Anna Wintour, chief content officer and global editorial director of Vogue, was sacked from her first job in the U.S. as a junior fashion editor at Harper’s Bazaar for being too “European,” according to an article by Wintour for The Guardian. She later told the audience at Teen Vogue’s Fashion University, “I recommend that you all get fired, it’s a great learning experience.” It wasn’t because she enjoyed losing a prized job in a competitive industry. It was because she took what she learned from it to forge one of the most successful careers in the fashion industry.
No one likes to be sacked or rejected, to have their heart broken or their pride dented. Although our setbacks and struggles can shape us, they don’t have to define us. When life deals you a particularly tough blow, don’t let your setback negatively impact your future success. Learn from it and let it make you a better, braver and bigger person than you would have been otherwise.
5. Enlist support to bounce back from failure.
People battling cancer who have a strong support network may have higher qualities of life than those who don’t. But if, during a personal crisis, you feel the urge to withdraw from those around you rather than reach out for support, try leaning into your vulnerability and reaching out anyway. There is real truth in the saying that “a burden shared is a burden halved.”
It may be a struggle for us to share our setbacks, reveal our shame, admit our failings or confide how out of our depth we might feel. Yet, it’s not a sign of weakness to open ourselves up to others or to ask for help. It’s the opposite: a sign that we are brave and that we want to be stronger. As I write in my book Make Your Mark, “We are braver together than we can ever be alone.”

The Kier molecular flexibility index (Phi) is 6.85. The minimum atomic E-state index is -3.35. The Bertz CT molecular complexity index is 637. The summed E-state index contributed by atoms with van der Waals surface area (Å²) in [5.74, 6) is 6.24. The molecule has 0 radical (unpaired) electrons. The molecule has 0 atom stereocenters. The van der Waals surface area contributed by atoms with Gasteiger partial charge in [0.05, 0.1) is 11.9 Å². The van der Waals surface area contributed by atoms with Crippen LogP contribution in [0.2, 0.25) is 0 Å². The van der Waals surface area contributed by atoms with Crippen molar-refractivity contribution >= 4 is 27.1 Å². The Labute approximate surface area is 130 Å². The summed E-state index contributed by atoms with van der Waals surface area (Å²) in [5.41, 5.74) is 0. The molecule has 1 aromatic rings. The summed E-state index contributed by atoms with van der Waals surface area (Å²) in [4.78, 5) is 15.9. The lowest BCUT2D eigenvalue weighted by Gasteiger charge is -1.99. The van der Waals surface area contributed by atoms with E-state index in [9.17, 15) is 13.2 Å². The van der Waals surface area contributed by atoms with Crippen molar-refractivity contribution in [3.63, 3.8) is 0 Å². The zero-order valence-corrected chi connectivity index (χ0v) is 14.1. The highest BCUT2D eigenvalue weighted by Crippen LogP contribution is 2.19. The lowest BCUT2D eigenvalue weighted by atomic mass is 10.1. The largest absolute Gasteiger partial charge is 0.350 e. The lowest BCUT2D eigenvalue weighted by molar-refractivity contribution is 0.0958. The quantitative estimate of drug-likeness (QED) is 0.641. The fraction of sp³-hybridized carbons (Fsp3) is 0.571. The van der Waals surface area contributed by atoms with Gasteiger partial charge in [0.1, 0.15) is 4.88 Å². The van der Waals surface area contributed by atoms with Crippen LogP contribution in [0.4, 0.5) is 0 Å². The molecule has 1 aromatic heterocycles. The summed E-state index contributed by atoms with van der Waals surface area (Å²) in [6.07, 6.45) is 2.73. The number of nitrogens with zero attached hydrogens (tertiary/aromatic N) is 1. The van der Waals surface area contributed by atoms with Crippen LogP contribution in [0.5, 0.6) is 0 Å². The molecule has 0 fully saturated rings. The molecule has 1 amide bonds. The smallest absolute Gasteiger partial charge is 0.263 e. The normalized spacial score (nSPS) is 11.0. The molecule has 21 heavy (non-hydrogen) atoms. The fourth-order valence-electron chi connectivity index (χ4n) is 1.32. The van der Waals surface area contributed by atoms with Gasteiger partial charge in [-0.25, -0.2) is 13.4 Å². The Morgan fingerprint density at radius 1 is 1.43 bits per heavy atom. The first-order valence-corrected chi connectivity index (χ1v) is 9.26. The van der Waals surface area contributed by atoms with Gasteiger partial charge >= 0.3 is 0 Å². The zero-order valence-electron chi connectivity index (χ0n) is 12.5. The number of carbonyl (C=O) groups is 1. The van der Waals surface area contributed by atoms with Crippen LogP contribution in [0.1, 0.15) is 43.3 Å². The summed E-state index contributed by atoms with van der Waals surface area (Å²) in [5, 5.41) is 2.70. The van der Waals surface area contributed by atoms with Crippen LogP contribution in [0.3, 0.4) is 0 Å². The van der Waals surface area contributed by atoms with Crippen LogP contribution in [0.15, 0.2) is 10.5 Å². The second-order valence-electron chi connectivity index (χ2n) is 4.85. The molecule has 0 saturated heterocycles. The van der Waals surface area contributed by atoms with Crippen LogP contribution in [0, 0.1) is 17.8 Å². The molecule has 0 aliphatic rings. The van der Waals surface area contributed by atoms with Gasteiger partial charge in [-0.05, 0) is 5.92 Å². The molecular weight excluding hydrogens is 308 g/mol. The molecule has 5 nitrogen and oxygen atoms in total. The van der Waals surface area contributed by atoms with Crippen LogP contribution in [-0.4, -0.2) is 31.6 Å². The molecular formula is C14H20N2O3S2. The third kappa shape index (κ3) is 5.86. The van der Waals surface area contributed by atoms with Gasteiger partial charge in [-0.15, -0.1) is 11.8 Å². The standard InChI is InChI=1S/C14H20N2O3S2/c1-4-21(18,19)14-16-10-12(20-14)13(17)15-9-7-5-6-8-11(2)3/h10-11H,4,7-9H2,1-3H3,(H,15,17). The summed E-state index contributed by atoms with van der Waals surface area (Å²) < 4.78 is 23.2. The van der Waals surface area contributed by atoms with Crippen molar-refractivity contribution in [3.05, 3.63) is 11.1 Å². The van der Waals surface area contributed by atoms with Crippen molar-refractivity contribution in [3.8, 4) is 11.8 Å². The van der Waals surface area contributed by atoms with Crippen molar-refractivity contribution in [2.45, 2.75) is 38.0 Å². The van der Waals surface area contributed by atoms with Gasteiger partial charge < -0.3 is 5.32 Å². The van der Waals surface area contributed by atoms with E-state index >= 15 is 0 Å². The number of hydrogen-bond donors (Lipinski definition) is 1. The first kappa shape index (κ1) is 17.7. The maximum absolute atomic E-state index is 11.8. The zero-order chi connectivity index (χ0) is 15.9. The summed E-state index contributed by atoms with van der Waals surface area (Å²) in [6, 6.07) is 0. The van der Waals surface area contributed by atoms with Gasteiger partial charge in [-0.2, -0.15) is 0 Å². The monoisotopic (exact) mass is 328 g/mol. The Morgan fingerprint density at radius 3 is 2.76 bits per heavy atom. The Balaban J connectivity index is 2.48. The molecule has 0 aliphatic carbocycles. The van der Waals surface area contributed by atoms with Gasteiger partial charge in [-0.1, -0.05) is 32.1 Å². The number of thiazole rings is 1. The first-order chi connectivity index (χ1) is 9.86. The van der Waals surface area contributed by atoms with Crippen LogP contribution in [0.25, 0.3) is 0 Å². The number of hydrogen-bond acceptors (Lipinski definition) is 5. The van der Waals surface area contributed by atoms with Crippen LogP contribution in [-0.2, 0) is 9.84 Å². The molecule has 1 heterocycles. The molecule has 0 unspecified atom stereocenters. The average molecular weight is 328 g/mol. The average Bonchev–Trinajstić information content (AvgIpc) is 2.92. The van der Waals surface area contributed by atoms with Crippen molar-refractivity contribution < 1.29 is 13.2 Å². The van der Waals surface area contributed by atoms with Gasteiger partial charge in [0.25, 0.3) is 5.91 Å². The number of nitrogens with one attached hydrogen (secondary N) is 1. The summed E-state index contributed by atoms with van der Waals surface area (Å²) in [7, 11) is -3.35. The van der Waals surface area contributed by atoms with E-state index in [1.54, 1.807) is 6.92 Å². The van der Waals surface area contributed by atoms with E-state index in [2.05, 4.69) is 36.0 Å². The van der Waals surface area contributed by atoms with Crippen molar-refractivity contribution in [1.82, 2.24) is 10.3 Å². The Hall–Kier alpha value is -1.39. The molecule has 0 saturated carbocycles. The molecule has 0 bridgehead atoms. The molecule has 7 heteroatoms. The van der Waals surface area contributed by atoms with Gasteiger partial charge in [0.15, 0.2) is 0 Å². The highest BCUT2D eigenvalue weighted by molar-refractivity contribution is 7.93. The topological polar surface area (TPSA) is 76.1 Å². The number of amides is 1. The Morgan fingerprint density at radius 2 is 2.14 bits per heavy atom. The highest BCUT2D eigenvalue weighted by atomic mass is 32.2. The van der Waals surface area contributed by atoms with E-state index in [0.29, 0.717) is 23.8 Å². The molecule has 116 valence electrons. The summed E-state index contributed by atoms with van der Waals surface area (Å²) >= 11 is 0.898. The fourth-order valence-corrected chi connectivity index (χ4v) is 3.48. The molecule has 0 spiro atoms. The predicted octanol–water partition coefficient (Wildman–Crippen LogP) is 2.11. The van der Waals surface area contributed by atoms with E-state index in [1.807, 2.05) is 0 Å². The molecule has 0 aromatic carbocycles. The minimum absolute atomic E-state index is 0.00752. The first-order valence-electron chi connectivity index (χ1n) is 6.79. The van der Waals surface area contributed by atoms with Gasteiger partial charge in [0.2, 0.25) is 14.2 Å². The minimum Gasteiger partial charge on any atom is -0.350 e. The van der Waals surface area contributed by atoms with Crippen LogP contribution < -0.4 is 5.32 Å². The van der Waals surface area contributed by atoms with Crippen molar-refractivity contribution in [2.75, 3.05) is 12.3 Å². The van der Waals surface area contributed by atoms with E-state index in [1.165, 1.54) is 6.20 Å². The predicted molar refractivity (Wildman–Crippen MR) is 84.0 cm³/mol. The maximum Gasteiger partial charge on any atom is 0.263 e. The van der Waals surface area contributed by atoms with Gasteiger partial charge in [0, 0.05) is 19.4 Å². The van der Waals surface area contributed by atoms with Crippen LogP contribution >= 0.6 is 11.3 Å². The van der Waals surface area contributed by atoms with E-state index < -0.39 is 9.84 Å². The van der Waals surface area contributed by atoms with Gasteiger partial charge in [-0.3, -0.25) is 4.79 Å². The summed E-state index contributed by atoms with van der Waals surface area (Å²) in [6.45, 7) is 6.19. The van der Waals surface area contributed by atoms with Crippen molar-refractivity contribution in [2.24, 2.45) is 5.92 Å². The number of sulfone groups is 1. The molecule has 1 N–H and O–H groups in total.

6. Choose optimism.
Bad things happen to good people. People may not always act with integrity, and those we count on may still let us down. This isn’t negative thinking; it’s reality. But that doesn’t negate the case for optimism—far from it. In Learned Optimism, Martin Seligman writes, “Life inflicts the same setbacks and tragedies on the optimist as on the pessimist, but the optimist weathers them better.”
No matter how bad things are, they don’t stay bad forever. Harvard University psychology professor Daniel Gilbert, Ph.D., found that people are not good at forecasting the duration of their “affective reactions” to negative circumstances. They mistakenly assume that they’ll feel similarly in the future. But, as Gilbert and his fellow researchers found in a 1998 study on durability bias, “on some occasions, these overestimates seemed to occur because participants did not consider how readily they would ‘explain away’ setbacks, tragedies and failures once they happened.”
This durability bias drives us to underestimate our ability to recover: “It’s not that things don’t hurt. It’s that they don’t hurt quite as long or as much as we think they will,” Gilbert says.
However hard it might be to see any light at the end of the tunnel, don’t give up hope. As I write in Brave, “Hope is a risk that must be run. While holding on to hope may not improve your odds, giving into despair will most certainly lower them.”
Of course, there is no simple six-step recipe to bounce back from failures quickly, particularly those that turn your world on its head. But however big your problems might seem right now, or how poorly you’ve handled them in the past, keep faith that you possess the resources within you to handle them, one day or one moment at a time.
I’ve experienced my fair share of scrapes and struggles, hardships and heartaches. What they’ve taught me is that the human spirit is bigger than anything it faces. We have to keep faith that, to paraphrase Napoleon Hill, every adversity brings the seed of an equivalent advantage.
This article was updated July 2023. Photo by ViDI Studio/Shutterstock